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Paynesville Press - March 10, 2004

Task force recommends west bypss to MnDOT

By Michael Jacobson

The local Highway 23 Task Force recommended to the Minnesota Department of Transportation (MnDOT) last week, by a general consensus, that the best route for the future route of Highway 23 should be the west bypass.

The task force - urged to give their opinions by Lowell Flaten, project manager for MnDOT - did not cast a unanimous vote for the west bypass. Some members said they still felt that either the east bypass or the far west bypass was the best route, but even where someone had another preference, the west bypass was close to the top of their list.

Highway 23 Route Impacts Consulting engineers Edwards and Kelcey, who are actually completing the EIS, and MnDOT intend to identify a preferred alternative in the draft EIS, due this summer, said engineer Tom Parker, project manager of the Highway 23 study for Edwards and Kelcey. Identifying one route should speed up the process and focus comments and discussion on that route, he said.

While MnDOT officials will ultimately decide on the preferred alternative, they want to know the local preference, said Flaten. "We're at a point where MnDOT is ready to hear what people have to say," he said.

The draft EIS - which should identify a preferred alternative - should be published this summer, according to Flaten and Parker. Copies of the draft EIS will be made available to the public at the local library and city hall. Then, during a comment period, a public hearing will be held in Paynesville, to explain the draft report and take comments.

The discussion of the preferred alternative by task force members - at a meeting on Tuesday, March 2 - followed a presentation on the remaining steps to completing the draft EIS and on the significant issues identified so far.

When Flaten asked for input, task force member Jeff Bertram questioned how much impact that input would have with MnDOT, since the city council's effort to have the far west bypass dropped from consideration was rejected by MnDOT.

Flaten explained that the far west route was kept in the draft EIS because so much work had already been put into it and because the draft was so close to being done, including it. Parker added that including the far west bypass would make the EIS a more complete document when finished, and more defensible to other government agencies.

Before most of the task force members gave their opinions, city council member Dave Peschong pushed Flaten to give them MnDOT's perspective on the routes. Flaten said that the far west bypass, while handling traffic, was difficult to build since the city council has indicated that it would not waive its rights to have Highway 23 touch the city limits. Four lanes through town, the east bypass, and the west bypass would all work in handling traffic, continued Flaten, though the through-town route faces some complications: soil contamination from current and old gas stations and impact to historical sites.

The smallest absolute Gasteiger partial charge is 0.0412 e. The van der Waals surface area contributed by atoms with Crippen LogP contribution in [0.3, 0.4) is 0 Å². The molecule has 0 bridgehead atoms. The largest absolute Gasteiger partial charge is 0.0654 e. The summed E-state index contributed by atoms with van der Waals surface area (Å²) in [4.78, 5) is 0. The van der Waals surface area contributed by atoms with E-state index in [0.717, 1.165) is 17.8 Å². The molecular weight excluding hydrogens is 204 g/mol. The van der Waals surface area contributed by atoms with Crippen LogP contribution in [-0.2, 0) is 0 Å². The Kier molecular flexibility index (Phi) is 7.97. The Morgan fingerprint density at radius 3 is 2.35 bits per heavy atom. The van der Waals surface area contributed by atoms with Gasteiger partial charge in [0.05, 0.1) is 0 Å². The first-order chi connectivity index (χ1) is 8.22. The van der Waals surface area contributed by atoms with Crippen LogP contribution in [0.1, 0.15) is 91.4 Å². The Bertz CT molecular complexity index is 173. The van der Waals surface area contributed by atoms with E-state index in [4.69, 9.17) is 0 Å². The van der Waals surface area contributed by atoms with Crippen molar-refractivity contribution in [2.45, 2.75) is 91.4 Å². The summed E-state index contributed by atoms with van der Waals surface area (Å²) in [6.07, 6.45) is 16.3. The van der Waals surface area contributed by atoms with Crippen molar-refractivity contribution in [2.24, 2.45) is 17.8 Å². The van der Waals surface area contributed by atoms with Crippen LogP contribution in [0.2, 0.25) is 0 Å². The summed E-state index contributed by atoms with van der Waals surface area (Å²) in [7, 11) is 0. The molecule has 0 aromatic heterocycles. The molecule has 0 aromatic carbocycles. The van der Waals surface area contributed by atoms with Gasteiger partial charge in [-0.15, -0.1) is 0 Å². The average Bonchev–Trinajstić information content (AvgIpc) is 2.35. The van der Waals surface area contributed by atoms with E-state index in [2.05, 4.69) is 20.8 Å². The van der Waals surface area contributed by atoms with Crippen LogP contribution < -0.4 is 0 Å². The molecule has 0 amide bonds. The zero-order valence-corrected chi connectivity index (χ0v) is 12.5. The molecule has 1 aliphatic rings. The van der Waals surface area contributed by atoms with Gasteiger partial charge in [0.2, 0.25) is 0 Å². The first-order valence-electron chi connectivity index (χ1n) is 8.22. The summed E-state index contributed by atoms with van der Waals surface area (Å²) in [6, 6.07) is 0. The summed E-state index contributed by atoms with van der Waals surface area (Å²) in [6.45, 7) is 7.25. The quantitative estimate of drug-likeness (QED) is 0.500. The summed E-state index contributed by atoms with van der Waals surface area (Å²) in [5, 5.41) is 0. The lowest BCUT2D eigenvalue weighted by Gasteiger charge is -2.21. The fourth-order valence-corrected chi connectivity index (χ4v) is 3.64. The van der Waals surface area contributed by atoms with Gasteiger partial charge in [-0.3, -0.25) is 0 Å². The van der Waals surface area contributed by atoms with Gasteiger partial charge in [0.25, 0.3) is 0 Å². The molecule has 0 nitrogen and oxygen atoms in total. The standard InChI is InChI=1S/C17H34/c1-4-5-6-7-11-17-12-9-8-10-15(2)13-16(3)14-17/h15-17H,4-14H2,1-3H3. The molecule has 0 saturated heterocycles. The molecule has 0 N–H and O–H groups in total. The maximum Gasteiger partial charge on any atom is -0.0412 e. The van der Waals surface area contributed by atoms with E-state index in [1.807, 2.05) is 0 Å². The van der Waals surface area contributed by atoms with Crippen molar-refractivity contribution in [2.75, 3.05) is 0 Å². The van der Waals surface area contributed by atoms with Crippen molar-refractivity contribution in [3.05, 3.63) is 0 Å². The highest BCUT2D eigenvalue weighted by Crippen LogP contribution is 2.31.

Mayor Jeff Thompson was the first task force member to state an opinion. While he found the far west bypass personally appealing, he said that he was still not inclined to waive the city's right to have the highway touch the city limits, effectively eliminating that option.

Most residents have told Thompson that they want the highway out of town, while business owners have told him to keep the highway close to town, he said.

Relocating 30 homes and businesses, to expand the through-town route to four lanes, was too severe an impact to the city tax base, said Thompson. So he said he could support either the east or west bypass, with his preference being the west bypass since it would not divide the city from Lake Koronis.

Bertram said he had heard many of the same concerns: residents not wanting the congestion in town but businesses wanting the highway traffic close and still accessible.

City council member Harlan Beek, who is not a member of the task force but has regularly attended its meetings, said he has heard many of the same things: residents want the highway out of town, while businesses want it through town or close to town. Since businesses oppose the far west bypass and the east bypass impacts the golf course and divides the city from the lake, that leaves the west bypass as the best alternative, he said.

Peschong said that most city people have told him that they just want a decision and that they consider either the east or west bypasses as the only real options. For the city, Peschong said, the areas east of town seem better for residential development, easier for the extension of city services (water and sewer). In order to keep this area for residential development, Peschong said he prefers the west bypass.

City administrator Steve Helget reported that comments from residents at city hall, which has had maps of the proposed routes for the public to examine, yielded the most negative remarks for the through-town option while the west bypass getting the most positive comments. The far west bypass was next, he said.

The school district prefers the west bypass, said high school principal John Janotta, who is their representative on the task force.

Paynesville Township supervisor Pat Meagher said he still thinks the far west bypass is the best route but added that he thinks the west bypass is next.

Parker, when pressed for an opinion, said that as an Interregional Corridor (handling regional traffic quickly), the far west bypass is best. But this does not take into account local concerns, he added.